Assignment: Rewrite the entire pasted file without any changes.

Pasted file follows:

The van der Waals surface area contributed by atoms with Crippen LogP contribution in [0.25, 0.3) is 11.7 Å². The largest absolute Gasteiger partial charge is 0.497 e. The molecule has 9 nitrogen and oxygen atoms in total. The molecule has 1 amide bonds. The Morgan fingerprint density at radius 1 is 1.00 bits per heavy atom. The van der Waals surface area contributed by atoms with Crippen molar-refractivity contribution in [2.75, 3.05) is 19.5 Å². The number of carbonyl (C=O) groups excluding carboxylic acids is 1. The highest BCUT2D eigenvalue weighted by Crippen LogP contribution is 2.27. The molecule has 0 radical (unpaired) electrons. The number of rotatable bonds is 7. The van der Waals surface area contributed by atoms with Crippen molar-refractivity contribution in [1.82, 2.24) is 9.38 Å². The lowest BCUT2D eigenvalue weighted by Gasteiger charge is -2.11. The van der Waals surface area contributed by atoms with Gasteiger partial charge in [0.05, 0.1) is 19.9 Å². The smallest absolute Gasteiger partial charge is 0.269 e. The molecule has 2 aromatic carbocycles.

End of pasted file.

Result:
The van der Waals surface area contributed by atoms with Crippen LogP contribution in [0.25, 0.3) is 11.7 Å². The largest absolute Gasteiger partial charge is 0.497 e. The molecule has 9 nitrogen and oxygen atoms in total. The molecule has 1 amide bonds. The Morgan fingerprint density at radius 1 is 1.00 bits per heavy atom. The van der Waals surface area contributed by atoms with Crippen molar-refractivity contribution in [2.75, 3.05) is 19.5 Å². The number of carbonyl (C=O) groups excluding carboxylic acids is 1. The highest BCUT2D eigenvalue weighted by Crippen LogP contribution is 2.27. The molecule has 0 radical (unpaired) electrons. The number of rotatable bonds is 7. The van der Waals surface area contributed by atoms with Crippen molar-refractivity contribution in [1.82, 2.24) is 9.38 Å². The lowest BCUT2D eigenvalue weighted by Gasteiger charge is -2.11. The van der Waals surface area contributed by atoms with Gasteiger partial charge in [0.05, 0.1) is 19.9 Å². The smallest absolute Gasteiger partial charge is 0.269 e. The molecule has 2 aromatic carbocycles.